The infrared detector units may be either of the lead titanate/barium titanate ceramic type or of the PVF2 (polyvinyledene fluoride) plastic type. The response characteristic of such infrared sensors is a function of a differential in temperature with respect to time. Thus for a steady state temperature pattern, no signal is generated by the infrared sensors. On the other hand, the exhalations of the infant contain a large quantity of carbon dioxide. Carbon dioxide is, in turn, highly absorptive of infrared radiations. Therefore the steady state infrared emitted from the infant and its environs is periodically modulated by the exhaled carbon dioxide. This modulation of the infrared radiation is sensed by the infrared sensors to produce a periodic signal. The accompanying circuitry responds to these periodic signals to prevent the issuance of an alarm signal. If there is an interruption to the periodicity of the modulation signals, the alarm circuitry responds by issuing an alarm signal. It has been determined that interruptions in breathing, and thus interruptions in the periodic signal from the sensor, could occur occasionally for nearly 20 seconds with normal, healthy subjects. If the periodic signal, i.e breathing, stops for more than 20 seconds, the alarm will sound, alerting an attendant, presumably a parent, who may then immediately take corrective measures to restore a breathing pattern in the infant. While the invention has been described as to relating to an infant, it is readily apparent that the same apparatus may also be used in connection with adults who have experienced or potentially may experience apnea.

Inasmuch as the sensor of the present invention reponds to the modulation of the ambient infrared by the carbon dioxide content of the exhalation, the device is responsive directly to the breathing process. It is not dependent upon body motions normally incident to breathing. Thus a more reliable apnea detection is provided which is directly sensitive to the breathing process and is not dependent upon potentially spurious body motions as an indication of apnea. Additionally with the detector being completely remote from and detached from the subject, there is no body contact with that subject which could provide a potentially uncomfortable or dangerous physical engagement with that individual. Thus there has been provided in accordance with the present invention, an improved non-contacting, highly reliable apnea detector.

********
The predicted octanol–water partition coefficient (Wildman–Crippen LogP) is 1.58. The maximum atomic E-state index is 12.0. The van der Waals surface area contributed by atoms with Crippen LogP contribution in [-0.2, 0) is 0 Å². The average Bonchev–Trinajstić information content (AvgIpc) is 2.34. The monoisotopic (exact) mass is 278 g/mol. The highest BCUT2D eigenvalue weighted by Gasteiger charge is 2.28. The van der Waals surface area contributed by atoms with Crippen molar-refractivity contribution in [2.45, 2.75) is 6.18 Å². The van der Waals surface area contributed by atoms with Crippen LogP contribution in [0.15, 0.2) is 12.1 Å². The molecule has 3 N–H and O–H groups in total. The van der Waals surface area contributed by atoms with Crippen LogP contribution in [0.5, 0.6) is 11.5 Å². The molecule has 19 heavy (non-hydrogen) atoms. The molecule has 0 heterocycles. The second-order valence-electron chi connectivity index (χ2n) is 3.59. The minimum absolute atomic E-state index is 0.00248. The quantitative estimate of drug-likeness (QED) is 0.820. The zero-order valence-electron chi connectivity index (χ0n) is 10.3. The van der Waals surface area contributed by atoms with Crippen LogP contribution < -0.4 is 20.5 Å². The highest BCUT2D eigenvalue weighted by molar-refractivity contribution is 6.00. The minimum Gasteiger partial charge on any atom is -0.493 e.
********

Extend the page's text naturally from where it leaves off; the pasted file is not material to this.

Claims (8)

The embodiments of the invention in which an exclusive property or privilege are claimed is defined as follows:
1. An apnea detector for monitoring the respiration of a monitored subject, said apnea detector comprising:
an infrared radiation detector means;
means for defining a field of view for said radiation detector means, said field of view defining means being arranged to include an area of said monitored subject in said field of view containing exhalation products from said monitored subject;
mounting means positioning said radiation detector means spaced from said monitored subject in a non-contacting relationship to be responsive to modulations of ambient infrared radiation produced by exhalation products from said monitored subject to produce a corresponding modulation signal; and
alarm means responsive to a prolonged interruption of said modulation signal produced by an interruption of the respiration of said monitored subject to effect an alarm signal indicative of apnea.
2. An apnea detector as set forth in claim 1 wherein said exhalation products contain carbon dioxide which produces an absorption of said ambient infrared radiation.
3. An apnea detector as set forth in claim 1 wherein said infrared radiation detector means comprises a unitary detector cell, and means connecting said cell to said alarm means.
4. An apnea detector as set forth in claim 3 wherein said means connecting said cell to said alarm means includes an amplifier means.
5. An apnea detector as set forth in claim 1 wherein said infrared radiation detector means comprises a plurality of individual detector cells, and
means connecting each of said cells individually to said alarm means.
6. An apnea detector as set forth in claim 5 wherein said means connecting each of said cells to said alarm means comprises amplifier means and gating means.
7. An apnea detector as set forth in claim 6 wherein said gating means comprises OR-gates to individually connect those cells producing a modulation signal to said alarm means whereby to enhance the signal-to-noise ratio of said apnea detector.